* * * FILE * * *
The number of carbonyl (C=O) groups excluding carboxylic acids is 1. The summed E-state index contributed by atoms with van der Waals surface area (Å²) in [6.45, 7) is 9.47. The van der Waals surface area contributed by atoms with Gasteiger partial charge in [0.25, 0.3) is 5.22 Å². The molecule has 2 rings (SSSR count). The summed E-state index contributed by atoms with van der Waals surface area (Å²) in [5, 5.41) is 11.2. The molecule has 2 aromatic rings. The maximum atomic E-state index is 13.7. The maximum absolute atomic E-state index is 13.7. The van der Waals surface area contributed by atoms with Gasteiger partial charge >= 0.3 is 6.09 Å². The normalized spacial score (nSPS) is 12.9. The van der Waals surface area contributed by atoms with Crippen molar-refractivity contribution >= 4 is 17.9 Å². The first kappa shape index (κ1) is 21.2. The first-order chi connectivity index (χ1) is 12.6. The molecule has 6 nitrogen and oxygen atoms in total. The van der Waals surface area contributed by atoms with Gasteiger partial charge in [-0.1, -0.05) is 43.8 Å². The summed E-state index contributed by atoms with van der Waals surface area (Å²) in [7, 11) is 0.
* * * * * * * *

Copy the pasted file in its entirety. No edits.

The number of carbonyl (C=O) groups excluding carboxylic acids is 1. The summed E-state index contributed by atoms with van der Waals surface area (Å²) in [6.45, 7) is 9.47. The van der Waals surface area contributed by atoms with Gasteiger partial charge in [0.25, 0.3) is 5.22 Å². The molecule has 2 rings (SSSR count). The summed E-state index contributed by atoms with van der Waals surface area (Å²) in [5, 5.41) is 11.2. The molecule has 2 aromatic rings. The maximum atomic E-state index is 13.7. The maximum absolute atomic E-state index is 13.7. The van der Waals surface area contributed by atoms with Gasteiger partial charge >= 0.3 is 6.09 Å². The normalized spacial score (nSPS) is 12.9. The van der Waals surface area contributed by atoms with Crippen molar-refractivity contribution >= 4 is 17.9 Å². The first kappa shape index (κ1) is 21.2. The first-order chi connectivity index (χ1) is 12.6. The molecule has 6 nitrogen and oxygen atoms in total. The van der Waals surface area contributed by atoms with Gasteiger partial charge in [-0.1, -0.05) is 43.8 Å². The summed E-state index contributed by atoms with van der Waals surface area (Å²) in [7, 11) is 0.